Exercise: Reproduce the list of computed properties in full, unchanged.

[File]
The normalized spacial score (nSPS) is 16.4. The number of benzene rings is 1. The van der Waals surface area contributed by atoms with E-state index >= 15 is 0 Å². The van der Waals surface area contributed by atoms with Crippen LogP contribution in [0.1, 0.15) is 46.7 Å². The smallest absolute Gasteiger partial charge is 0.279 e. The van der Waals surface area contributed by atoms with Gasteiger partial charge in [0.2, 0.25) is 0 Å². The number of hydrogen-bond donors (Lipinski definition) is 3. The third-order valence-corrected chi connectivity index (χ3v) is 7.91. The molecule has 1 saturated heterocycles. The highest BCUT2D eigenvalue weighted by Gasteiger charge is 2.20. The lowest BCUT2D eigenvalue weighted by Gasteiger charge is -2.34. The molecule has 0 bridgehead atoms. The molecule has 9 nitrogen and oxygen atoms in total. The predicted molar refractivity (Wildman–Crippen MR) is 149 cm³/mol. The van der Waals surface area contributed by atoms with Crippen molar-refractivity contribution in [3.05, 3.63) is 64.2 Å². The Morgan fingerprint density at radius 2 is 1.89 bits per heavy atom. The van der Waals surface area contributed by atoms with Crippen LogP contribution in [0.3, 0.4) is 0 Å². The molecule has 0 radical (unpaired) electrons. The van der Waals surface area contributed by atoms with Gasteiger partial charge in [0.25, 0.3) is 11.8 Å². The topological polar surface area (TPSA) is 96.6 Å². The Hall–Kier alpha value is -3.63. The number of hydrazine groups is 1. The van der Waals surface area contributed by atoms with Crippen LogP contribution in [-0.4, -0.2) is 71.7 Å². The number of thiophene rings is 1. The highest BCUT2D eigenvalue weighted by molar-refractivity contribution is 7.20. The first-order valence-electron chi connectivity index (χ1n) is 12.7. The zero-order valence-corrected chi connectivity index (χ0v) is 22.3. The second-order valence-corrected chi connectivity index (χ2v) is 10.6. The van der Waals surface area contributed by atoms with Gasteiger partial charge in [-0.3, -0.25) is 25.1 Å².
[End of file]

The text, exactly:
The normalized spacial score (nSPS) is 16.4. The number of benzene rings is 1. The van der Waals surface area contributed by atoms with E-state index >= 15 is 0 Å². The van der Waals surface area contributed by atoms with Crippen LogP contribution in [0.1, 0.15) is 46.7 Å². The smallest absolute Gasteiger partial charge is 0.279 e. The van der Waals surface area contributed by atoms with Gasteiger partial charge in [0.2, 0.25) is 0 Å². The number of hydrogen-bond donors (Lipinski definition) is 3. The third-order valence-corrected chi connectivity index (χ3v) is 7.91. The molecule has 1 saturated heterocycles. The highest BCUT2D eigenvalue weighted by Gasteiger charge is 2.20. The lowest BCUT2D eigenvalue weighted by Gasteiger charge is -2.34. The molecule has 0 bridgehead atoms. The molecule has 9 nitrogen and oxygen atoms in total. The predicted molar refractivity (Wildman–Crippen MR) is 149 cm³/mol. The van der Waals surface area contributed by atoms with Crippen molar-refractivity contribution in [3.05, 3.63) is 64.2 Å². The Morgan fingerprint density at radius 2 is 1.89 bits per heavy atom. The van der Waals surface area contributed by atoms with Crippen LogP contribution in [0.3, 0.4) is 0 Å². The molecule has 0 radical (unpaired) electrons. The van der Waals surface area contributed by atoms with Gasteiger partial charge in [0.25, 0.3) is 11.8 Å². The topological polar surface area (TPSA) is 96.6 Å². The Hall–Kier alpha value is -3.63. The number of hydrazine groups is 1. The van der Waals surface area contributed by atoms with Crippen LogP contribution in [-0.4, -0.2) is 71.7 Å². The number of thiophene rings is 1. The highest BCUT2D eigenvalue weighted by molar-refractivity contribution is 7.20. The first-order valence-electron chi connectivity index (χ1n) is 12.7. The zero-order valence-corrected chi connectivity index (χ0v) is 22.3. The second-order valence-corrected chi connectivity index (χ2v) is 10.6. The van der Waals surface area contributed by atoms with Gasteiger partial charge in [-0.3, -0.25) is 25.1 Å².